Vaccines are the latest flashpoint inflaming cross-strait tensions between China and Taiwan, as the latter tries to fend off its worst coronavirus outbreak since the pandemic began with a mostly unvaccinated population and the former rails against outside assistance from Taipei’s allies. Global vaccination drives are widely seen as the only way out of the COVID-19 pandemic, but in Taiwan, just 3 percent of the population has received at least one dose. Now it is battling hundreds of cases a day and does not have enough vaccines for its 23.5 million people. Affected by global shortages, low initial orders and accusations of
June 14 to June 20 During the early 1990s, tens of thousands of Taipei residents subscribed to an illegal cable service named “Shinganxian” (新幹線). With over 140 employees, it was the largest among more than 40 similar operations in the capital. For a relatively cheap price, people could sign up for up to 37 channels ranging from Buddhist seminars to WWE wrestling to X-rated movies. Otherwise they were limited to the government-approved “old three channels” (老三台): Taiwan Television, (TTV), China Television (CTV) and Chinese Television System (CTS), which were established between 1962 and 1971. According to a 1991 Commonwealth Magazine (天下雜誌) article, an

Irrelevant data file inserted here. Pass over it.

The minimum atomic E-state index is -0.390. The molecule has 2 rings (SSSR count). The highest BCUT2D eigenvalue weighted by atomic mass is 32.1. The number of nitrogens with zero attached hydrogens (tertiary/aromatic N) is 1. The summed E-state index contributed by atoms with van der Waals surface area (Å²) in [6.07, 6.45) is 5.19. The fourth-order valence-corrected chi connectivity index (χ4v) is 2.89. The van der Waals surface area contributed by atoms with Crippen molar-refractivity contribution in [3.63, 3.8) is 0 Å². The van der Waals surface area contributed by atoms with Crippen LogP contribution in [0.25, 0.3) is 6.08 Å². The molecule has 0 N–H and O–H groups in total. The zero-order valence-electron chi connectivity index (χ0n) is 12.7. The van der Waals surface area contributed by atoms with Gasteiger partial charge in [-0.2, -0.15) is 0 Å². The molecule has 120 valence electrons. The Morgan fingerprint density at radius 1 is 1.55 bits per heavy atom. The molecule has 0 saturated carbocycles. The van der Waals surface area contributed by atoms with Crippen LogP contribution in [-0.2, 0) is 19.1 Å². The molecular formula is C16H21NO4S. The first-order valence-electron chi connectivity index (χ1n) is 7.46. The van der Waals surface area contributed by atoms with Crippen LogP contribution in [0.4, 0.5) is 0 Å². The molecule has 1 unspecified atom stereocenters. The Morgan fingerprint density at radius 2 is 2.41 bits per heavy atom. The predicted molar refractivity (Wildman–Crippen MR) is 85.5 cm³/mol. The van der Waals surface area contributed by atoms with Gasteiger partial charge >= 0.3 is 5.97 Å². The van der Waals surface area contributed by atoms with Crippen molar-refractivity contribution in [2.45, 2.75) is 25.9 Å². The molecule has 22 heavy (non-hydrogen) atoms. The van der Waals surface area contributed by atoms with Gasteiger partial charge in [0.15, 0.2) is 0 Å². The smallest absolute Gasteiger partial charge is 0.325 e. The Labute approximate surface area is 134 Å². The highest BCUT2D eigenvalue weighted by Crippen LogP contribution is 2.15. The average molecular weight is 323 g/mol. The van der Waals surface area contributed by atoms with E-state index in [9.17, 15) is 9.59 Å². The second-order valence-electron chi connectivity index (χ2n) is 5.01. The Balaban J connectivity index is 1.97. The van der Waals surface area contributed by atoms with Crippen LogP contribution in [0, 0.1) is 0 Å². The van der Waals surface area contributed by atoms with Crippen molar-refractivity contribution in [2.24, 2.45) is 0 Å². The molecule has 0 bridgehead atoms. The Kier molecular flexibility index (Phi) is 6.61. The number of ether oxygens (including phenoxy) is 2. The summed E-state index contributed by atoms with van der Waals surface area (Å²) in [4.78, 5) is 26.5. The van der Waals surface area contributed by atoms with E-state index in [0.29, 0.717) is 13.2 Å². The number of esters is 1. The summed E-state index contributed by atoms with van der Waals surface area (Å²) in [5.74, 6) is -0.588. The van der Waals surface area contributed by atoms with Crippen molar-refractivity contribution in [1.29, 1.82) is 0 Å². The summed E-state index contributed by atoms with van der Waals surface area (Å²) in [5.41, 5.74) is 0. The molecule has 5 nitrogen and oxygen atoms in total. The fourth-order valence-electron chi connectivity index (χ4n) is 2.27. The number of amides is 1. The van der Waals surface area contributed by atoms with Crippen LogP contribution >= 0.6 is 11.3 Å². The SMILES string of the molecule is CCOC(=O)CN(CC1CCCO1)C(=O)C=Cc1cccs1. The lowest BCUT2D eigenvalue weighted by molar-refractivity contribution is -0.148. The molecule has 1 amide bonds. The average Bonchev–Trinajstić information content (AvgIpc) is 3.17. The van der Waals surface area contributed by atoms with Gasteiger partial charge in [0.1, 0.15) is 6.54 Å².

With no way to make money during the outbreak and a developmentally delayed third-grader to raise alone, the only thing Mr Lin (林) can do is pray for vaccines. “I just hope that people can get vaccinated and life can go back to usual soon,” Lin says during a Line interview. “It’s unfortunate that Taiwan’s awkward international status prevents us from getting vaccines.” A foot masseuse catering to tourists in Taipei, Lin’s income already took a hit when the COVID-19 pandemic hit last year. With the latest outbreak shuttering massage parlors across the nation, he is now out of a